Creating a budget is something that many of us put off as long as possible. Unfortunately, one of the quickest ways to accumulate debt is to operate without a realistic budget. If you are faced with the task of home budget planning and are not sure where to begin, try these tips.
Step 1: Know how much income you have to work with.
A simple fact of life is that in order for your budget to work, there must be enough money coming in to cover each line item in that budget. While this seems like a common sense approach, far too many people start with thinking of their income in terms of gross wages or salary, instead of net. Lose this approach and focuse your home budget planning on allocating the money that actually gets into your hot little hands.
Step 2: Learn the difference between a need and a want.
To create a budget that has half a chance of succeeding, it is important to classify expenses so you know what is essential and what is not. At times, this can be a little tricky, since there may be a little “want” surrounded by an obvious “need”. For example, nutritious food to prepare at home is a need. A trip to your favorite fast food place is a want. The fact you don’t really want to cook is beside the point.
Step 3: Identify your fixed expenses.
Monthly expenses like the rent or a mortgage payment are typically considered fixed expenses. Since these are not subject to review or change, they form the basis for budgeting your money and planning the monthly outgo of your hard earned income.
Step 4: List your variable expenses.
These are the expenses that occur each month, but may be a little more or a little less than the previous month. The idea here is to come up with a workable monthly allotment that can be adjusted based on past experience. If you use more power during the summer months, be prepared to adjust that expense from May to September.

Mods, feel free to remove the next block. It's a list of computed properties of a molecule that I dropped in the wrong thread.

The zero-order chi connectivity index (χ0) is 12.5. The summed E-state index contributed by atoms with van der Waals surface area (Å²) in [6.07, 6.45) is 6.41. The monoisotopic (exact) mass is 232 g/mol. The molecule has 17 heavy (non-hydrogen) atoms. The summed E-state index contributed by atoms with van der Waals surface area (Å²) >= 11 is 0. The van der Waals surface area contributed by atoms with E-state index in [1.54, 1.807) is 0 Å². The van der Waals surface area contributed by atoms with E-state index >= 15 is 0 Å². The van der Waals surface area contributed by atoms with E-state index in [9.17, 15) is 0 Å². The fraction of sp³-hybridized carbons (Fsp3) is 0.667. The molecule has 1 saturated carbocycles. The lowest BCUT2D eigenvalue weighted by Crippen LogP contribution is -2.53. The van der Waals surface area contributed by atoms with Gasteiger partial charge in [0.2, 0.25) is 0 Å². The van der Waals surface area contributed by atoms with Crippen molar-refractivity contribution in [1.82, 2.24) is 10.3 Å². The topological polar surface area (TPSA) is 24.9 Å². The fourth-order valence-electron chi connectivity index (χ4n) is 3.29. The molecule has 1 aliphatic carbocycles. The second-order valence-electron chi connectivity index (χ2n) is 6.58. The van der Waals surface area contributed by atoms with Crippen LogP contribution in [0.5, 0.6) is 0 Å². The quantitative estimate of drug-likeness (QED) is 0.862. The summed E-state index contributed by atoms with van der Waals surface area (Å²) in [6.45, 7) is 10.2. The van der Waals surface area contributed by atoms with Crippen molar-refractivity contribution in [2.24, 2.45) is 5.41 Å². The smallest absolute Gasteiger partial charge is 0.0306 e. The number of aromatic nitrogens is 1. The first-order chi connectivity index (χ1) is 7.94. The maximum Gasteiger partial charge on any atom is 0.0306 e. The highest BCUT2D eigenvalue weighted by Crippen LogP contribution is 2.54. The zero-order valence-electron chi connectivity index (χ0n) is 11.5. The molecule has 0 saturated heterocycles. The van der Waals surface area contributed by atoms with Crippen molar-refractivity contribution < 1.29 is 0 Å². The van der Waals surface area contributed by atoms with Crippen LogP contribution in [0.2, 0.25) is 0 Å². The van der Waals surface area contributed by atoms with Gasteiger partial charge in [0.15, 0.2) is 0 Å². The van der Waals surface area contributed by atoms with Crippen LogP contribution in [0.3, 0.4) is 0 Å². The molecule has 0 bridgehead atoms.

Step 5: Compare income to expenses and see how things look.
With a little luck, you will have created a budget that not only covers all your expenses, but also leaves a little bit extra. If your income doesn’t cover all the expenses, go back and slash some of your variable expenses a bit. Chances are there are a few wants nestled in there somewhere that can be cut loose with a little effort.
Step 6: Reward yourself at the end of the month.
When you do have more income than expenses for the month, make sure to place a percentage of that surplus into some type of savings account. Take the remainder and treat yourself to something you’ve been craving. Having a little something extra from time to time makes it easier to stick to your budget the rest o f the month, and gives you something to look forward to.
Don’t get discouraged if you fall off the budget wagon at first. It happens to everyone. Learn from your mistakes, make any budgetary adjustments that are necessary and give it another go. In time, you’ll find that budgeting is not as bad as you thought, and watching your bank balance grow will make you feel warm and fuzzy each time you make another deposit of that surplus.